RACHELLE J. GRAY
Bridgetown was Bridgetown. Claustrophobic. Grimy. Midday was arguably cooler than the broil meted out by the three o’clock sun, which left panting pedestrians dragging along under the weight of the city’s heat. The humidity was thick, causing sweat to seep from cracks and crevices of passersby whose natural body odors battled previously applied perfumes to form a pungent melange that attacked the nostrils.
Peter clung close to a necklace of storefronts as he made his way toward Tudor Street, just a few long blocks ahead. Hugging overhanging shadows cast by a hedge of two-story commercial spaces, he bopped through the obstacles of any city swarming with pedestrians and vendors.
Crowds made Peter nervous. He tried not to look into any of the approaching faces. Head held low, in his peripheral vision he made note of the approaching bodies and maneuvered to suit as much as he could.
“Yow!” Peter answered the phone in a remarkably uncouth manner. The voice on the other end of the line began filling his ear with urgent sentences.
“Uh-huh, yeah. Uh-huh,” Peter responded to the caller. His head stiffened as he fought the urge to peep behind him. Someone was there.
Peter crossed the intersection at the end of the first block — cutting between the back of a delivery truck and a car that was tailing much too close behind it. On this stretch of sidewalk, it was becoming harder to hug the buildings. People coming to town were pouring in from the T-junction just ahead. It was a major disembarkation point for arrivals by public service buses and private minibuses transporting passengers from the inner reaches of the island. That, and schools being let out created a major commotion in town as parents and students swarmed the capital.
“I hurryin’!” Peter replied to Brixton’s warning. “I see a white car in front of me…at the bottom of Tudor Street. A minibus right behind it. I know! I know! Not that one. I know who I lookin’ fuh…I gine soon reach the corner by de ole Bata store…I want to, but not yet!”
Peter’s stride gobbled up the distance as he traveled, yet he felt like he was lagging. The flow of shoppers seeping out of the stores onto the sidewalks was slowing him down. The heat wrung streams of sweat out of his hairline — causing them to bolt for refuge under his chin — only to be wiped away by a soiled bandana.
As he headed to Tudor Street the crowd thickened. People were spread out all over the road taking advantage of the only vehicle-free shopping zone offered by the congested city. Hoping to navigate much easier through the crowd, he stepped out into the middle of the cobblestone road. All Peter needed to do was to round the corner up ahead and board the Hillaby-bound minibus that would be waiting near the back wall of the old Central Police Main Guard a few blocks away. Most importantly, Peter could not be late.
Timing was everything. Nikki had done her part in catching the money fly. Brixton had carefully bottled it in a light-proof container with enough air supply to keep it alive until its arrival at the intended destination. Peter just had to make it to the pick-up spot. If he were late, the whole exercise would have been for naught.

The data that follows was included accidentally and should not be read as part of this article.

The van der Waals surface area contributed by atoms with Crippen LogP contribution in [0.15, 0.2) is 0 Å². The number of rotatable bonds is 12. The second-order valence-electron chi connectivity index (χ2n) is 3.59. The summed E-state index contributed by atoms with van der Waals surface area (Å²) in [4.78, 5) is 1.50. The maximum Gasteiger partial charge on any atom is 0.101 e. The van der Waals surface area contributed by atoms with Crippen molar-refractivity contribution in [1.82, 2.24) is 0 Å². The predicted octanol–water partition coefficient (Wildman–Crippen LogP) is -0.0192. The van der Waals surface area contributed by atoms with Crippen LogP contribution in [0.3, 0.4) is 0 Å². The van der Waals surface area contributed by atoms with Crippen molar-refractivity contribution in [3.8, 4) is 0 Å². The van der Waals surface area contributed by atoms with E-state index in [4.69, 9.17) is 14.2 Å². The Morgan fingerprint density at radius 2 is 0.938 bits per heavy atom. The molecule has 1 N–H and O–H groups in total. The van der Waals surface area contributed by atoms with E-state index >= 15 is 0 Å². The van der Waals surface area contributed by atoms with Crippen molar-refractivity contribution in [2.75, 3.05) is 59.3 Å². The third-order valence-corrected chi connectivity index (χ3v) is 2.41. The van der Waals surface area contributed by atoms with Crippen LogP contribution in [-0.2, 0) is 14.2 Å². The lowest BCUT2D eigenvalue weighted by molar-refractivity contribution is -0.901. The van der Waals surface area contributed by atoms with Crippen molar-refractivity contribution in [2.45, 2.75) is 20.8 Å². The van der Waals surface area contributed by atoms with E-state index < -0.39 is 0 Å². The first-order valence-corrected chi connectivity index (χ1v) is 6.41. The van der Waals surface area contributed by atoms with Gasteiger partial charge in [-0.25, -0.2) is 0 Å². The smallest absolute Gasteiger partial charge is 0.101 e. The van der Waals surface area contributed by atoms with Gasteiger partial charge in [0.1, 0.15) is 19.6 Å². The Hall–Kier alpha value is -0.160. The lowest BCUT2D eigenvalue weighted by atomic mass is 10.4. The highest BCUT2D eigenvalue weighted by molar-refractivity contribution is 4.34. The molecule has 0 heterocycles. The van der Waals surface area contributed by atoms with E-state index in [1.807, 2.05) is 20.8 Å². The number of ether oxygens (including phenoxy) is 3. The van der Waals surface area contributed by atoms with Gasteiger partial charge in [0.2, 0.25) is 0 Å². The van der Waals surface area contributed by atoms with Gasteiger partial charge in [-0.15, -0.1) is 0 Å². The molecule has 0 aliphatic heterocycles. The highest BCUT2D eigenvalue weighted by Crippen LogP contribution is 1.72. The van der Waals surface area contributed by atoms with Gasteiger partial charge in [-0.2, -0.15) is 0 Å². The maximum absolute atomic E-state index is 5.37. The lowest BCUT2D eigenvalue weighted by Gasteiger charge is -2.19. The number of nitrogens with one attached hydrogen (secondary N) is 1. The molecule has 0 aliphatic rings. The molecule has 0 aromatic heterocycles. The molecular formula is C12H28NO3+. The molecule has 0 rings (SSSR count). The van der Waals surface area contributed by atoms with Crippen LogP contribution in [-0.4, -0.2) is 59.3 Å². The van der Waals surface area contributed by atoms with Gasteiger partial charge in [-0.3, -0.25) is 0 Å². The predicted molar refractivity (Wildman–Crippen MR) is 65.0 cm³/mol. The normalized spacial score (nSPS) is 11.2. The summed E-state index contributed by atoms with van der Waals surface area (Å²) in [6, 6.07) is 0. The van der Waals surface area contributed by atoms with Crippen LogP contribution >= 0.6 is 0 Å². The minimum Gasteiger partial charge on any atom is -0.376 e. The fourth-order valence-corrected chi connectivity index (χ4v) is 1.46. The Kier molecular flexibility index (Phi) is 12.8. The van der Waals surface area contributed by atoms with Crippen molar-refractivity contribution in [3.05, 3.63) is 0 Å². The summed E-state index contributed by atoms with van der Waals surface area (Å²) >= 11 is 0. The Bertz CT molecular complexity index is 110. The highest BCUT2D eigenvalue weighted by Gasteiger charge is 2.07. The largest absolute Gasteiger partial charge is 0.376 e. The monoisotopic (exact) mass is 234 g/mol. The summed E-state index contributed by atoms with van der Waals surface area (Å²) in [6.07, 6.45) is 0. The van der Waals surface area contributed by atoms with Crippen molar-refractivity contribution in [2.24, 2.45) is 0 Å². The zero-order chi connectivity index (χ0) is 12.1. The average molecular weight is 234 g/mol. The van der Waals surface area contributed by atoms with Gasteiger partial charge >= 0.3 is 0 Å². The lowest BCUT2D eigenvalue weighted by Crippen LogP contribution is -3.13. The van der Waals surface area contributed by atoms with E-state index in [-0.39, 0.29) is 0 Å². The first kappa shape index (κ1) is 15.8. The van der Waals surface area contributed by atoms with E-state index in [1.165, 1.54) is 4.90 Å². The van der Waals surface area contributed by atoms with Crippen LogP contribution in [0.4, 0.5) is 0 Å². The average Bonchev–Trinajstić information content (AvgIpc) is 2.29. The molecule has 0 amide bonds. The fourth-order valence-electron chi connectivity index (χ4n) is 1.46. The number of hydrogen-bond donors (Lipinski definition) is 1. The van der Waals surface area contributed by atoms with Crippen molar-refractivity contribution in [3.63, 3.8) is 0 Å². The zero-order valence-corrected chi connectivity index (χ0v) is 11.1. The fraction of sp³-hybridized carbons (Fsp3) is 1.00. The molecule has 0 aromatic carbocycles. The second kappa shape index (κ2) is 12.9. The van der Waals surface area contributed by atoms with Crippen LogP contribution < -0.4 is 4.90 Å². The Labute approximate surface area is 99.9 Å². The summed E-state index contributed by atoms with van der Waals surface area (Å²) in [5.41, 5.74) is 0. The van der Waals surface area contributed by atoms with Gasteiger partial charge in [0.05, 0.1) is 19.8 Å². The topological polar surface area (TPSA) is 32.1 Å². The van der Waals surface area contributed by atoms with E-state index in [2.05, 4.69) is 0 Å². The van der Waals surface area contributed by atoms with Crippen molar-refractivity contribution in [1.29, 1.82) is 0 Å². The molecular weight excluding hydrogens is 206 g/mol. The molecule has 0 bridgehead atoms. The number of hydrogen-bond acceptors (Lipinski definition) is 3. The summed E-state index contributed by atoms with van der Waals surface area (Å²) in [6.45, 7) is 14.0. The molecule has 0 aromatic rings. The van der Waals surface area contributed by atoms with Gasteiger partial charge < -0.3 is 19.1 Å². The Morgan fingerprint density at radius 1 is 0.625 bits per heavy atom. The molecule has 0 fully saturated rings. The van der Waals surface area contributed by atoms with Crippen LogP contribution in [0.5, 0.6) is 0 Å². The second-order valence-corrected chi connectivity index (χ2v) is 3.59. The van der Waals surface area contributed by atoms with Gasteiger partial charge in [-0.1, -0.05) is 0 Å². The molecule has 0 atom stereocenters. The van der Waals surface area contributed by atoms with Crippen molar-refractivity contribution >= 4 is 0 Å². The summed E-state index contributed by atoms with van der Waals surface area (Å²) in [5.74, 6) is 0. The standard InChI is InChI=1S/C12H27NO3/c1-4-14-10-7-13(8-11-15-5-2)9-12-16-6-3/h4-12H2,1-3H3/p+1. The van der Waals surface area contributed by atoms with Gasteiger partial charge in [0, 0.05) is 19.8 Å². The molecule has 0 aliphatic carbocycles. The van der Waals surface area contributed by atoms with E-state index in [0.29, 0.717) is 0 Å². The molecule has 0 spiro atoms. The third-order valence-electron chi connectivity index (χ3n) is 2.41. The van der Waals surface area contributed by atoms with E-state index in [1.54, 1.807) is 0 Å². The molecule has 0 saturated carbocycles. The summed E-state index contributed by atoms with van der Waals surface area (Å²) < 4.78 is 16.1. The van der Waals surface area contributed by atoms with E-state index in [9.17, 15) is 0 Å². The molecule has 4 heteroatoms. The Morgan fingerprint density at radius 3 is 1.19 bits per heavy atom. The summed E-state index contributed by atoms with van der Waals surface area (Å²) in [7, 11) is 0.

This wasn’t hero work he was doing. Peter was well aware of that. It was his duty. To reshape destiny by taking a bold step to shift the course of history. While the general public scratched its head, longed out its bottom lip, and prayed that the reckless ride government had placed the country on would miraculously end, Peter had been roped into a grand scheme, by a dreaming man, for whom he had much respect.
There was too much inertia in the populace. Their hard-working mouths were accompanied by little to no action toward bringing about the change they so valiantly promoted. Someone had to make a move and after decades of doing nothing — aged and agitated — Brixton finally decided he would take action.
The more the news headlines turned towards the ridiculous, the more Brixton danced around with the wild imaginings in his mind. All his thoughts seemed to lead him to the same plan. Mute the kingmaker — the puppeteer who for over a quarter of a century had been fortifying local leaders’ visions. It was as if the kingmaker had a secret formula that made failing men succeed or successful men fail in the eyes of others.
Brixton was not a killer. He was certain of this. He was a town man living in Nelson Street, one of the city’s most notorious neighborhoods but this was not his environment. Brixton cared only to disconnect the kingmaker from his source of power, which was something that had cost him dearly to uncover. It was worth it. No price was too high to make sure that whoever came to power next would not be privy to the counsel of the kingmaker. He had reigned for much too long.
As people’s heads got hot debating fodder, impassioned by the trivia of which government had the worst performance grade, Brixton kept his eye on the shadowy figure who had brought successive political parties to power. Brixton wasn’t certain whose interest the kingmaker served, but he was sure it wasn’t that of the people, God, nor the devil.
Following Brixton was easy, even when he was wrong. His whimsical British accent made everything he said sound so right. He had succeeded thus far in his plan but had one move left to play. He needed Peter to board the 3:15 pm minibus to Hillaby. The package Peter was carrying had to arrive on time.
Although the public might not have known what was happening in their midst — smack dab in the middle of town that Friday afternoon — the Manjaks did. The memory of the Manjaks’ place among the people had faded with the last murmur of the folklore that housed their stories. The Manjak of today was a shadow of the mighty being that ruled the hillsides of Barbados in the time when life was analog. One mention of a Manjak sent petrified children scampering home before the sun could set properly. Grown-ups showed their fear differently. Diligently closing up their houses before dark, on cue with the first sound from the brawling crickets who did their best to offer comfort by drowning out the eerie sound that trailed behind the Manjaks making their way through villages at night.